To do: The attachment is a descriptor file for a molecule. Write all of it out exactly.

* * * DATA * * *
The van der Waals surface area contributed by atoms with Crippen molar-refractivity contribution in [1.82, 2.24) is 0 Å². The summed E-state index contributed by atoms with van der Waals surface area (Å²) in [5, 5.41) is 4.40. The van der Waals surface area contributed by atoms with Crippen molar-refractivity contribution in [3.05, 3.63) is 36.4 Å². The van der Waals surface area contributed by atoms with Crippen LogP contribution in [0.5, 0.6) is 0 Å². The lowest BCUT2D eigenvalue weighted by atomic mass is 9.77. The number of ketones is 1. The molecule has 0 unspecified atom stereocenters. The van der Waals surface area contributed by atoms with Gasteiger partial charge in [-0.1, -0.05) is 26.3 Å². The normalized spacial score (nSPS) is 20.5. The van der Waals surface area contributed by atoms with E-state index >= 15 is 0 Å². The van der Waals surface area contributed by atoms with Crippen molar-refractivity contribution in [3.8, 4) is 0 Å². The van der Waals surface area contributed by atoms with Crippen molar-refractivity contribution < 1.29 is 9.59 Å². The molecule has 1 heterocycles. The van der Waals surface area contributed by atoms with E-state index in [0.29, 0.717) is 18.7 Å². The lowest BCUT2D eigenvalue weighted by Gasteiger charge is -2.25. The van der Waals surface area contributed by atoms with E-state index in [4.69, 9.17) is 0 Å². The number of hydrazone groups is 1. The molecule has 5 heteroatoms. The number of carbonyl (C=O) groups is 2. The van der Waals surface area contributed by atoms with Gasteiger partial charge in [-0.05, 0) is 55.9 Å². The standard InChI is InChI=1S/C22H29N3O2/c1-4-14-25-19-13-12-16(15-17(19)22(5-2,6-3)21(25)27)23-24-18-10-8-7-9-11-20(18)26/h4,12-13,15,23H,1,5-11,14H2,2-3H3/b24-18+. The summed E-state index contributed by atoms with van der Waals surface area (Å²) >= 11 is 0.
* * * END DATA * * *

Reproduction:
The van der Waals surface area contributed by atoms with Crippen molar-refractivity contribution in [1.82, 2.24) is 0 Å². The summed E-state index contributed by atoms with van der Waals surface area (Å²) in [5, 5.41) is 4.40. The van der Waals surface area contributed by atoms with Crippen molar-refractivity contribution in [3.05, 3.63) is 36.4 Å². The van der Waals surface area contributed by atoms with Crippen LogP contribution in [0.5, 0.6) is 0 Å². The lowest BCUT2D eigenvalue weighted by atomic mass is 9.77. The number of ketones is 1. The molecule has 0 unspecified atom stereocenters. The van der Waals surface area contributed by atoms with Gasteiger partial charge in [-0.1, -0.05) is 26.3 Å². The normalized spacial score (nSPS) is 20.5. The van der Waals surface area contributed by atoms with E-state index >= 15 is 0 Å². The van der Waals surface area contributed by atoms with Crippen molar-refractivity contribution in [3.8, 4) is 0 Å². The van der Waals surface area contributed by atoms with Crippen molar-refractivity contribution < 1.29 is 9.59 Å². The molecule has 1 heterocycles. The van der Waals surface area contributed by atoms with E-state index in [0.29, 0.717) is 18.7 Å². The lowest BCUT2D eigenvalue weighted by Gasteiger charge is -2.25. The van der Waals surface area contributed by atoms with E-state index in [4.69, 9.17) is 0 Å². The number of hydrazone groups is 1. The molecule has 5 heteroatoms. The number of carbonyl (C=O) groups is 2. The van der Waals surface area contributed by atoms with Gasteiger partial charge in [-0.05, 0) is 55.9 Å². The standard InChI is InChI=1S/C22H29N3O2/c1-4-14-25-19-13-12-16(15-17(19)22(5-2,6-3)21(25)27)23-24-18-10-8-7-9-11-20(18)26/h4,12-13,15,23H,1,5-11,14H2,2-3H3/b24-18+. The summed E-state index contributed by atoms with van der Waals surface area (Å²) >= 11 is 0.